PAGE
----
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Thursday, September 5, 2013

Zionists , Obama & Neocons Gleeful with the US Assault on Iran's Central Bank

CV 1st published 1.2.12

Barak: Iran is feeling the pressure

Defense minister says Tehran not oblivious to pressures exerted by the West despite US' seemingly 'softer' stance

Related: The NED - A US Congress & State Dept Conduit for Funding Subversion & Violence in Foreign Nations
Moran Azulay

Published: 01.02.12, 12:53 / Israel News

Defense Minister Ehud Barak briefed the Knesset's Foreign Affairs and Defense Committee on regional developments Monday.

Barak told the committee that Iran was "feeling the pressure" exerted by the West, and stressed that while the United States' hegemony in the region may be fraying, its strategic cooperation with Israel is close. 

"We see the situation in Iran almost identically," he said, but remained mum as to the possibility of a strike on Iran's nuclear facilities.

Washington's dominance in the region in faltering because the US administration has to contend with a "full internal agenda," Barak explained. Nevertheless, the United States remains the "only true superpower," he added.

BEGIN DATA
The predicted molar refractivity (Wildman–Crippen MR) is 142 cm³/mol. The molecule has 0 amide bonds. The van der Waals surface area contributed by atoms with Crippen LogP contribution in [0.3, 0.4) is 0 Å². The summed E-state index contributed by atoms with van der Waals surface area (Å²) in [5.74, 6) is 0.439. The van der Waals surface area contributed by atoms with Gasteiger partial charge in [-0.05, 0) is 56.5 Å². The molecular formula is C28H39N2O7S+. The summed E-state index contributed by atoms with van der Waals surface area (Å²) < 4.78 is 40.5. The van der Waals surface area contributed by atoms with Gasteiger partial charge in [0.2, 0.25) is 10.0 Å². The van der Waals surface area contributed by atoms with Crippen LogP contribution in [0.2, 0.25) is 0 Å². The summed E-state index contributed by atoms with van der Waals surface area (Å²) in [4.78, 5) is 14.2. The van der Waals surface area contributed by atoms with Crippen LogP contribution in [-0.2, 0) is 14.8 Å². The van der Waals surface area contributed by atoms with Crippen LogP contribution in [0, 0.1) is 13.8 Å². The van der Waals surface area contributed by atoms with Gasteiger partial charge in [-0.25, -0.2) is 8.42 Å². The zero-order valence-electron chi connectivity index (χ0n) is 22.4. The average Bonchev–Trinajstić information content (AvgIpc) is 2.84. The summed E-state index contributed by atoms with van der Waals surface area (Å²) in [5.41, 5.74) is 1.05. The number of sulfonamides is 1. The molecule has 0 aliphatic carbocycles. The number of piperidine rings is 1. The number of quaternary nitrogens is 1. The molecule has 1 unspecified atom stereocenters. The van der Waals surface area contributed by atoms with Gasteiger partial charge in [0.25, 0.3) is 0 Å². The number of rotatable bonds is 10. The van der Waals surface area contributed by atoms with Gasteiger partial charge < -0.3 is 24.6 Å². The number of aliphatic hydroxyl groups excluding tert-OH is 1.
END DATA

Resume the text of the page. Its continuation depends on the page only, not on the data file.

Barak further added that Tehran was "feeling the effects of the Arab Spring. It's concerned with the events in Syria and the possibility of losing its strategic link with Damascus; as well as with the possibility of protests in Iran getting out of hand." 

Iran is pursuing nuclear weapons despite the hurdles posed by the West, the defense minister said. "The chances of imposing truly crippling sanctions are slim, but on the other hand Iran's Central Bank and its petroleum industry are under a lot of pressure." 

Barak reiterated that all signs are indicating to the fact that "Assad's regime in Syria in on its last legs… it's hard to say when it will meet its end, but there's no doubt that it's nearing the end of its days."

Syria, he noted, has yet to come up with an alternative to the current regime: "The international community understands that, which is why – at this point – it's refraining from intervening in Syria."

The Arab world's aversion of Syrian President Bashar Assad's brutality also serves a pressure factor on Damascus and, as are the dwindling ranks of the Syrian Army and the dire financial and political straits the country has been gripped by since March 2011. 

"The regime's fall will be a massive blow to the Iran-Syria-
Hezbollah axis," he concluded.